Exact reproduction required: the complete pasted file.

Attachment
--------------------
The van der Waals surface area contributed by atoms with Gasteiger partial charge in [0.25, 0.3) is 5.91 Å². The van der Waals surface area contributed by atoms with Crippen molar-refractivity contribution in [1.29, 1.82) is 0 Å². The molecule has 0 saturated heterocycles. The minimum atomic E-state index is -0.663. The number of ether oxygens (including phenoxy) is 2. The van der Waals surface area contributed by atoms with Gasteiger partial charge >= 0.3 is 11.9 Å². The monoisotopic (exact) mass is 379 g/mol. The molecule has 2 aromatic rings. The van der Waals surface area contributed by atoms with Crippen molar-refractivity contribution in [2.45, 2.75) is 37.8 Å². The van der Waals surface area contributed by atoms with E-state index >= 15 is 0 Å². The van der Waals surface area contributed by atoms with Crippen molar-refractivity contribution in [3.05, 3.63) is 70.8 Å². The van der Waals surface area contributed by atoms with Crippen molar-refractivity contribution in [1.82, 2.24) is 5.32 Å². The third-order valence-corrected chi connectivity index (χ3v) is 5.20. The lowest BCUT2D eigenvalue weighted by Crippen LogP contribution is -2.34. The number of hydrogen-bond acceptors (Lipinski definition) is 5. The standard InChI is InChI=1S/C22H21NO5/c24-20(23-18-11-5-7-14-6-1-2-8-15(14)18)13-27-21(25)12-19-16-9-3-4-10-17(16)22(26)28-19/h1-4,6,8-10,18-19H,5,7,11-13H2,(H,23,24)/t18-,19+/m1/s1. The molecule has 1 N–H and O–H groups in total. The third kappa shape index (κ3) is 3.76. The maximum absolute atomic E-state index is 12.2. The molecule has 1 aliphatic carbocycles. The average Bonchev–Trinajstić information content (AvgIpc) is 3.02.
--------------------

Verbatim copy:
The van der Waals surface area contributed by atoms with Gasteiger partial charge in [0.25, 0.3) is 5.91 Å². The van der Waals surface area contributed by atoms with Crippen molar-refractivity contribution in [1.29, 1.82) is 0 Å². The molecule has 0 saturated heterocycles. The minimum atomic E-state index is -0.663. The number of ether oxygens (including phenoxy) is 2. The van der Waals surface area contributed by atoms with Gasteiger partial charge >= 0.3 is 11.9 Å². The monoisotopic (exact) mass is 379 g/mol. The molecule has 2 aromatic rings. The van der Waals surface area contributed by atoms with Crippen molar-refractivity contribution in [2.45, 2.75) is 37.8 Å². The van der Waals surface area contributed by atoms with E-state index >= 15 is 0 Å². The van der Waals surface area contributed by atoms with Crippen molar-refractivity contribution in [3.05, 3.63) is 70.8 Å². The van der Waals surface area contributed by atoms with Crippen molar-refractivity contribution in [1.82, 2.24) is 5.32 Å². The third-order valence-corrected chi connectivity index (χ3v) is 5.20. The lowest BCUT2D eigenvalue weighted by Crippen LogP contribution is -2.34. The number of hydrogen-bond acceptors (Lipinski definition) is 5. The standard InChI is InChI=1S/C22H21NO5/c24-20(23-18-11-5-7-14-6-1-2-8-15(14)18)13-27-21(25)12-19-16-9-3-4-10-17(16)22(26)28-19/h1-4,6,8-10,18-19H,5,7,11-13H2,(H,23,24)/t18-,19+/m1/s1. The molecule has 1 N–H and O–H groups in total. The third kappa shape index (κ3) is 3.76. The maximum absolute atomic E-state index is 12.2. The molecule has 1 aliphatic carbocycles. The average Bonchev–Trinajstić information content (AvgIpc) is 3.02.